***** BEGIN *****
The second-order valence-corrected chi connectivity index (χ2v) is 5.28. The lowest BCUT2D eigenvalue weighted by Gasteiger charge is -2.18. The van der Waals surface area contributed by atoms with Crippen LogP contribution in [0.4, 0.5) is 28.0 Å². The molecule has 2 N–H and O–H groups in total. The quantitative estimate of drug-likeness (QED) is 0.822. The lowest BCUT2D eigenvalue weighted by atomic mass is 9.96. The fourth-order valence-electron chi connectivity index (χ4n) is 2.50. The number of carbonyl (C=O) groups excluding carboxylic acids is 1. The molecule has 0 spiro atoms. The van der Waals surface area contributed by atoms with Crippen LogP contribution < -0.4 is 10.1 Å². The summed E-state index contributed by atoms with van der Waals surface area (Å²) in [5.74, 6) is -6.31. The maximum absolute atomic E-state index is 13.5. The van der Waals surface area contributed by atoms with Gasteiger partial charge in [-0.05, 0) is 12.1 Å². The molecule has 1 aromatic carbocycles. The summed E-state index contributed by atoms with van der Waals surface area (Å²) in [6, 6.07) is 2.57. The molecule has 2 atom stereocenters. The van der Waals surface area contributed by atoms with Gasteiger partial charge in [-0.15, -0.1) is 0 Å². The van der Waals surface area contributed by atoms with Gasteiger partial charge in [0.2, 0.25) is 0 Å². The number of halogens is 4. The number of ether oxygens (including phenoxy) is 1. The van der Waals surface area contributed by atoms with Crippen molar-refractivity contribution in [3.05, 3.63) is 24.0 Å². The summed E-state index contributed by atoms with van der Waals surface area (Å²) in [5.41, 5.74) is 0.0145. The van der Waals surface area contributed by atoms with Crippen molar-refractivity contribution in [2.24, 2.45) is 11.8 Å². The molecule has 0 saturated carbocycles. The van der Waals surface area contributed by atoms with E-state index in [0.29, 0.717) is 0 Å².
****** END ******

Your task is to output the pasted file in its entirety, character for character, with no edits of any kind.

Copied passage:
The second-order valence-corrected chi connectivity index (χ2v) is 5.28. The lowest BCUT2D eigenvalue weighted by Gasteiger charge is -2.18. The van der Waals surface area contributed by atoms with Crippen LogP contribution in [0.4, 0.5) is 28.0 Å². The molecule has 2 N–H and O–H groups in total. The quantitative estimate of drug-likeness (QED) is 0.822. The lowest BCUT2D eigenvalue weighted by atomic mass is 9.96. The fourth-order valence-electron chi connectivity index (χ4n) is 2.50. The number of carbonyl (C=O) groups excluding carboxylic acids is 1. The molecule has 0 spiro atoms. The van der Waals surface area contributed by atoms with Crippen LogP contribution < -0.4 is 10.1 Å². The summed E-state index contributed by atoms with van der Waals surface area (Å²) in [5.74, 6) is -6.31. The maximum absolute atomic E-state index is 13.5. The van der Waals surface area contributed by atoms with Gasteiger partial charge in [-0.05, 0) is 12.1 Å². The molecule has 1 aromatic carbocycles. The summed E-state index contributed by atoms with van der Waals surface area (Å²) in [6, 6.07) is 2.57. The molecule has 2 atom stereocenters. The van der Waals surface area contributed by atoms with Gasteiger partial charge in [-0.15, -0.1) is 0 Å². The van der Waals surface area contributed by atoms with Gasteiger partial charge in [0.2, 0.25) is 0 Å². The number of halogens is 4. The number of ether oxygens (including phenoxy) is 1. The van der Waals surface area contributed by atoms with Crippen molar-refractivity contribution in [3.05, 3.63) is 24.0 Å². The summed E-state index contributed by atoms with van der Waals surface area (Å²) in [5.41, 5.74) is 0.0145. The van der Waals surface area contributed by atoms with Crippen molar-refractivity contribution in [2.24, 2.45) is 11.8 Å². The molecule has 0 saturated carbocycles. The van der Waals surface area contributed by atoms with E-state index in [0.29, 0.717) is 0 Å².